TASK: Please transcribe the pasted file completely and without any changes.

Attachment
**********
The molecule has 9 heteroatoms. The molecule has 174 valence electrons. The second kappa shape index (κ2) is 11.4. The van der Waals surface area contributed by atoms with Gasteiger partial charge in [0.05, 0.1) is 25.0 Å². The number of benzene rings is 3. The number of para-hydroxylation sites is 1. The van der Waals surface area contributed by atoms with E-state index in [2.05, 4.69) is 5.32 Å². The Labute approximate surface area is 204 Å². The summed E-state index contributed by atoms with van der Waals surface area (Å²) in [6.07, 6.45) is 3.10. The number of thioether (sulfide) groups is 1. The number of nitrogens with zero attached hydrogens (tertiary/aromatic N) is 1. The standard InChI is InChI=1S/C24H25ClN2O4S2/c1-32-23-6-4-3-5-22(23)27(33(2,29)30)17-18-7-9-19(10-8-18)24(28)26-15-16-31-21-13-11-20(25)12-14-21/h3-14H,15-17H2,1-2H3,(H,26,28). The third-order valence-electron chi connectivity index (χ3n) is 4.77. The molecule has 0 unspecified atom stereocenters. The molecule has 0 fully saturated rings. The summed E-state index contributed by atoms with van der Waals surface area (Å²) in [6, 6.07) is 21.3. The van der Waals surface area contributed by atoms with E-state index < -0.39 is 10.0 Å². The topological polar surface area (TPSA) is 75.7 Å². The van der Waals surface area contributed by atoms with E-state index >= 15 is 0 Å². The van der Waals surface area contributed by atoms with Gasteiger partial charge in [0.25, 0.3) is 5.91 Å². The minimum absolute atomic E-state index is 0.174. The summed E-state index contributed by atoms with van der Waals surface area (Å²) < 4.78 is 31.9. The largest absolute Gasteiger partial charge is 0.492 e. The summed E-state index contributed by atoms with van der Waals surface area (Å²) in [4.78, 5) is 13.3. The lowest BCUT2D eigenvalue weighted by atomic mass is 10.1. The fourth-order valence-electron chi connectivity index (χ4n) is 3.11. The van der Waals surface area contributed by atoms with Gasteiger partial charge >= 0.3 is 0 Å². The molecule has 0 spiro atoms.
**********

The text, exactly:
The molecule has 9 heteroatoms. The molecule has 174 valence electrons. The second kappa shape index (κ2) is 11.4. The van der Waals surface area contributed by atoms with Gasteiger partial charge in [0.05, 0.1) is 25.0 Å². The number of benzene rings is 3. The number of para-hydroxylation sites is 1. The van der Waals surface area contributed by atoms with E-state index in [2.05, 4.69) is 5.32 Å². The Labute approximate surface area is 204 Å². The summed E-state index contributed by atoms with van der Waals surface area (Å²) in [6.07, 6.45) is 3.10. The number of thioether (sulfide) groups is 1. The number of nitrogens with zero attached hydrogens (tertiary/aromatic N) is 1. The standard InChI is InChI=1S/C24H25ClN2O4S2/c1-32-23-6-4-3-5-22(23)27(33(2,29)30)17-18-7-9-19(10-8-18)24(28)26-15-16-31-21-13-11-20(25)12-14-21/h3-14H,15-17H2,1-2H3,(H,26,28). The third-order valence-electron chi connectivity index (χ3n) is 4.77. The molecule has 0 unspecified atom stereocenters. The molecule has 0 fully saturated rings. The summed E-state index contributed by atoms with van der Waals surface area (Å²) in [6, 6.07) is 21.3. The van der Waals surface area contributed by atoms with E-state index < -0.39 is 10.0 Å². The topological polar surface area (TPSA) is 75.7 Å². The van der Waals surface area contributed by atoms with E-state index >= 15 is 0 Å². The van der Waals surface area contributed by atoms with Gasteiger partial charge in [0.25, 0.3) is 5.91 Å². The minimum absolute atomic E-state index is 0.174. The summed E-state index contributed by atoms with van der Waals surface area (Å²) < 4.78 is 31.9. The largest absolute Gasteiger partial charge is 0.492 e. The summed E-state index contributed by atoms with van der Waals surface area (Å²) in [4.78, 5) is 13.3. The lowest BCUT2D eigenvalue weighted by atomic mass is 10.1. The fourth-order valence-electron chi connectivity index (χ4n) is 3.11. The van der Waals surface area contributed by atoms with Gasteiger partial charge >= 0.3 is 0 Å². The molecule has 0 spiro atoms.